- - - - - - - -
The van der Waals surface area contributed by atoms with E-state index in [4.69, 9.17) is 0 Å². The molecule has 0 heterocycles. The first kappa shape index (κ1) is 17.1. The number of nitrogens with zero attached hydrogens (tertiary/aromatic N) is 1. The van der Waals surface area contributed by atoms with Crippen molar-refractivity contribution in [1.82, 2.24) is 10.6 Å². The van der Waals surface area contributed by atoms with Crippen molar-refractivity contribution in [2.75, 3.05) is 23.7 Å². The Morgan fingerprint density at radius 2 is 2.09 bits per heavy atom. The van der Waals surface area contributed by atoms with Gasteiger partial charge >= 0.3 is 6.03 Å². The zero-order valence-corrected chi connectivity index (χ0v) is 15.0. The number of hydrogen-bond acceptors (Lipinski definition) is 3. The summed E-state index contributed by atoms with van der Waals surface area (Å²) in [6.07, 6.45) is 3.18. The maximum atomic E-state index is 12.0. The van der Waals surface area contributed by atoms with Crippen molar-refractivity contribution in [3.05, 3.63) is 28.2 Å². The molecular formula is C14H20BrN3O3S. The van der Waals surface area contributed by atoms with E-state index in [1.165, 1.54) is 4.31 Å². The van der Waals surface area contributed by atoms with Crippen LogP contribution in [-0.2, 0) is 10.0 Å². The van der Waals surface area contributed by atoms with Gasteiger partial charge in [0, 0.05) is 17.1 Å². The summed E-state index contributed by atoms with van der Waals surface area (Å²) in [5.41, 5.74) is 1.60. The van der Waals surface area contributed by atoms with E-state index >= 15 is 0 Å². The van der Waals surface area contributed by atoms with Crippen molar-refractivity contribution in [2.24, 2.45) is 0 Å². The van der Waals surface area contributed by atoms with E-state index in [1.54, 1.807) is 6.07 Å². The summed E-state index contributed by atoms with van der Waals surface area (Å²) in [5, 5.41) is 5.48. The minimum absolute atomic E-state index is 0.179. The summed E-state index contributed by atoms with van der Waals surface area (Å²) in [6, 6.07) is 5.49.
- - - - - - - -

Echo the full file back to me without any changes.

The van der Waals surface area contributed by atoms with E-state index in [4.69, 9.17) is 0 Å². The molecule has 0 heterocycles. The first kappa shape index (κ1) is 17.1. The number of nitrogens with zero attached hydrogens (tertiary/aromatic N) is 1. The van der Waals surface area contributed by atoms with Crippen molar-refractivity contribution in [1.82, 2.24) is 10.6 Å². The van der Waals surface area contributed by atoms with Crippen molar-refractivity contribution in [2.75, 3.05) is 23.7 Å². The Morgan fingerprint density at radius 2 is 2.09 bits per heavy atom. The van der Waals surface area contributed by atoms with Gasteiger partial charge >= 0.3 is 6.03 Å². The zero-order valence-corrected chi connectivity index (χ0v) is 15.0. The number of hydrogen-bond acceptors (Lipinski definition) is 3. The summed E-state index contributed by atoms with van der Waals surface area (Å²) in [6.07, 6.45) is 3.18. The maximum atomic E-state index is 12.0. The van der Waals surface area contributed by atoms with Crippen molar-refractivity contribution in [3.05, 3.63) is 28.2 Å². The molecular formula is C14H20BrN3O3S. The van der Waals surface area contributed by atoms with E-state index in [1.165, 1.54) is 4.31 Å². The van der Waals surface area contributed by atoms with Crippen LogP contribution in [-0.2, 0) is 10.0 Å². The van der Waals surface area contributed by atoms with Gasteiger partial charge in [0, 0.05) is 17.1 Å². The summed E-state index contributed by atoms with van der Waals surface area (Å²) in [5.41, 5.74) is 1.60. The van der Waals surface area contributed by atoms with E-state index >= 15 is 0 Å². The van der Waals surface area contributed by atoms with Crippen molar-refractivity contribution in [2.24, 2.45) is 0 Å². The van der Waals surface area contributed by atoms with E-state index in [1.54, 1.807) is 6.07 Å². The summed E-state index contributed by atoms with van der Waals surface area (Å²) in [5, 5.41) is 5.48. The minimum absolute atomic E-state index is 0.179. The summed E-state index contributed by atoms with van der Waals surface area (Å²) in [6, 6.07) is 5.49.